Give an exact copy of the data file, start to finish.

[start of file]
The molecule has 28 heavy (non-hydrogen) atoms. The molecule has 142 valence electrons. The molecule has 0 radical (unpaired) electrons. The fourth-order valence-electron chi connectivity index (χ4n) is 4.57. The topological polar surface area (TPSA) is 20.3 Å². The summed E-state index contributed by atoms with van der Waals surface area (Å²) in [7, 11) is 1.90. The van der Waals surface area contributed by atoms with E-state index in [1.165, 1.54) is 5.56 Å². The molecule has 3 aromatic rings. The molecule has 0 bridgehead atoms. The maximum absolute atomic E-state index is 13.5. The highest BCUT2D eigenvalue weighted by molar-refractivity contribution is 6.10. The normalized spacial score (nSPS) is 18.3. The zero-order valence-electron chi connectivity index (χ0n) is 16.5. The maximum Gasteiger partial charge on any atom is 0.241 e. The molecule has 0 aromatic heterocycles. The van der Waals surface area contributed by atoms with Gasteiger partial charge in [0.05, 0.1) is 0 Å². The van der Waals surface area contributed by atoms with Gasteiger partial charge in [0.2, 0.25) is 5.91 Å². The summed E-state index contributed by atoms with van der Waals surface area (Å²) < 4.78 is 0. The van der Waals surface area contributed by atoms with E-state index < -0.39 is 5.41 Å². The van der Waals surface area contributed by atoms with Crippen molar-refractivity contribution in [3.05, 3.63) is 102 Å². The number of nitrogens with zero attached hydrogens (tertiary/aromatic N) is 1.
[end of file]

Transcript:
The molecule has 28 heavy (non-hydrogen) atoms. The molecule has 142 valence electrons. The molecule has 0 radical (unpaired) electrons. The fourth-order valence-electron chi connectivity index (χ4n) is 4.57. The topological polar surface area (TPSA) is 20.3 Å². The summed E-state index contributed by atoms with van der Waals surface area (Å²) in [7, 11) is 1.90. The van der Waals surface area contributed by atoms with E-state index in [1.165, 1.54) is 5.56 Å². The molecule has 3 aromatic rings. The molecule has 0 bridgehead atoms. The maximum absolute atomic E-state index is 13.5. The highest BCUT2D eigenvalue weighted by molar-refractivity contribution is 6.10. The normalized spacial score (nSPS) is 18.3. The zero-order valence-electron chi connectivity index (χ0n) is 16.5. The maximum Gasteiger partial charge on any atom is 0.241 e. The molecule has 0 aromatic heterocycles. The van der Waals surface area contributed by atoms with Gasteiger partial charge in [0.05, 0.1) is 0 Å². The van der Waals surface area contributed by atoms with Gasteiger partial charge in [0.2, 0.25) is 5.91 Å². The summed E-state index contributed by atoms with van der Waals surface area (Å²) < 4.78 is 0. The van der Waals surface area contributed by atoms with E-state index < -0.39 is 5.41 Å². The van der Waals surface area contributed by atoms with Crippen molar-refractivity contribution in [3.05, 3.63) is 102 Å². The number of nitrogens with zero attached hydrogens (tertiary/aromatic N) is 1.